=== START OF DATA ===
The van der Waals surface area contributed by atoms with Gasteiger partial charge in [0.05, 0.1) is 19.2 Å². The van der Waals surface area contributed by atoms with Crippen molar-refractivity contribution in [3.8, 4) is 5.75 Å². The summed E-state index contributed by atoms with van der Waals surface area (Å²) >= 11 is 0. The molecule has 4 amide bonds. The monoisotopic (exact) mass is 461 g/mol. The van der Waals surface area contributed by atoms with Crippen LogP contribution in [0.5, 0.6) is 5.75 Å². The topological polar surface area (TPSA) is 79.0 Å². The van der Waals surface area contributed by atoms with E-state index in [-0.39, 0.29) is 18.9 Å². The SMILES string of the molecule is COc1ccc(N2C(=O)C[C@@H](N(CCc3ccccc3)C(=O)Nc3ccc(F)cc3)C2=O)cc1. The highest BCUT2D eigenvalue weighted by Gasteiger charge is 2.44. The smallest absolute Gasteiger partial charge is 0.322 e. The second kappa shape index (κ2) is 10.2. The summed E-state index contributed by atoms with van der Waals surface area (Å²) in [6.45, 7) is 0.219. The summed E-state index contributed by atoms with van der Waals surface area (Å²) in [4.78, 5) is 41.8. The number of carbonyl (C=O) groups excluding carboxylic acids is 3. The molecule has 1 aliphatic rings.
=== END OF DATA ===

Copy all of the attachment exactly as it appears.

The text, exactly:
The van der Waals surface area contributed by atoms with Gasteiger partial charge in [0.05, 0.1) is 19.2 Å². The van der Waals surface area contributed by atoms with Crippen molar-refractivity contribution in [3.8, 4) is 5.75 Å². The summed E-state index contributed by atoms with van der Waals surface area (Å²) >= 11 is 0. The molecule has 4 amide bonds. The monoisotopic (exact) mass is 461 g/mol. The van der Waals surface area contributed by atoms with Crippen LogP contribution in [0.5, 0.6) is 5.75 Å². The topological polar surface area (TPSA) is 79.0 Å². The van der Waals surface area contributed by atoms with E-state index in [-0.39, 0.29) is 18.9 Å². The SMILES string of the molecule is COc1ccc(N2C(=O)C[C@@H](N(CCc3ccccc3)C(=O)Nc3ccc(F)cc3)C2=O)cc1. The highest BCUT2D eigenvalue weighted by Gasteiger charge is 2.44. The smallest absolute Gasteiger partial charge is 0.322 e. The second kappa shape index (κ2) is 10.2. The summed E-state index contributed by atoms with van der Waals surface area (Å²) in [6.45, 7) is 0.219. The summed E-state index contributed by atoms with van der Waals surface area (Å²) in [4.78, 5) is 41.8. The number of carbonyl (C=O) groups excluding carboxylic acids is 3. The molecule has 1 aliphatic rings.